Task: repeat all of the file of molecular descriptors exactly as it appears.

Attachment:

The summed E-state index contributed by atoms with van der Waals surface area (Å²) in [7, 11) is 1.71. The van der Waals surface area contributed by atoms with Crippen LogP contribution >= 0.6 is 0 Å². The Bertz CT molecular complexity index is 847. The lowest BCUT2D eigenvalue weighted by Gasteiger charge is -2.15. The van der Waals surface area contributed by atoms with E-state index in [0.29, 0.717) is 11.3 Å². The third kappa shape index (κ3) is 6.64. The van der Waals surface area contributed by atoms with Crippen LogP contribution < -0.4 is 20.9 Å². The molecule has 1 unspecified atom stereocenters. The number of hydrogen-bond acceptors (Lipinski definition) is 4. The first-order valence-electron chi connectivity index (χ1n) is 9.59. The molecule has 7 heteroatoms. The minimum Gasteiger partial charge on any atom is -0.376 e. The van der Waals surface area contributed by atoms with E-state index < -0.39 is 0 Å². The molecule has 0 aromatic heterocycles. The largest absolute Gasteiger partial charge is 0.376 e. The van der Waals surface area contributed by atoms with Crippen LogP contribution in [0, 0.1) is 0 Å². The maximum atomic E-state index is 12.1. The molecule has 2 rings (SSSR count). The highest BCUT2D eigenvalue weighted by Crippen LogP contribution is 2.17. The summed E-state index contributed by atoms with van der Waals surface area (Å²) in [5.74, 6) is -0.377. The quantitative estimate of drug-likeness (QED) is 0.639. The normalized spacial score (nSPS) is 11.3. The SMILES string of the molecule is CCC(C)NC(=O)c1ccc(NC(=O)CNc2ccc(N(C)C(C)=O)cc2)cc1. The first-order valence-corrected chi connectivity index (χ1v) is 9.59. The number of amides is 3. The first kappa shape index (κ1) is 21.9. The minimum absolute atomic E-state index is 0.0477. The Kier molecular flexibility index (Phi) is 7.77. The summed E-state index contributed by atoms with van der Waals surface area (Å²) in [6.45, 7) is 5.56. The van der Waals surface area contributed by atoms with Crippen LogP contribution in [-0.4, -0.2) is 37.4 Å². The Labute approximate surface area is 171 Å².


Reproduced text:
The summed E-state index contributed by atoms with van der Waals surface area (Å²) in [7, 11) is 1.71. The van der Waals surface area contributed by atoms with Crippen LogP contribution >= 0.6 is 0 Å². The Bertz CT molecular complexity index is 847. The lowest BCUT2D eigenvalue weighted by Gasteiger charge is -2.15. The van der Waals surface area contributed by atoms with E-state index in [0.29, 0.717) is 11.3 Å². The third kappa shape index (κ3) is 6.64. The van der Waals surface area contributed by atoms with Crippen LogP contribution < -0.4 is 20.9 Å². The molecule has 1 unspecified atom stereocenters. The number of hydrogen-bond acceptors (Lipinski definition) is 4. The first-order valence-electron chi connectivity index (χ1n) is 9.59. The molecule has 7 heteroatoms. The minimum Gasteiger partial charge on any atom is -0.376 e. The van der Waals surface area contributed by atoms with E-state index < -0.39 is 0 Å². The molecule has 0 aromatic heterocycles. The largest absolute Gasteiger partial charge is 0.376 e. The van der Waals surface area contributed by atoms with Crippen LogP contribution in [0, 0.1) is 0 Å². The maximum atomic E-state index is 12.1. The molecule has 2 rings (SSSR count). The highest BCUT2D eigenvalue weighted by Crippen LogP contribution is 2.17. The summed E-state index contributed by atoms with van der Waals surface area (Å²) in [5.74, 6) is -0.377. The quantitative estimate of drug-likeness (QED) is 0.639. The normalized spacial score (nSPS) is 11.3. The SMILES string of the molecule is CCC(C)NC(=O)c1ccc(NC(=O)CNc2ccc(N(C)C(C)=O)cc2)cc1. The first-order valence-corrected chi connectivity index (χ1v) is 9.59. The number of amides is 3. The first kappa shape index (κ1) is 21.9. The minimum absolute atomic E-state index is 0.0477. The Kier molecular flexibility index (Phi) is 7.77. The summed E-state index contributed by atoms with van der Waals surface area (Å²) in [6.45, 7) is 5.56. The van der Waals surface area contributed by atoms with Crippen LogP contribution in [-0.4, -0.2) is 37.4 Å². The Labute approximate surface area is 171 Å².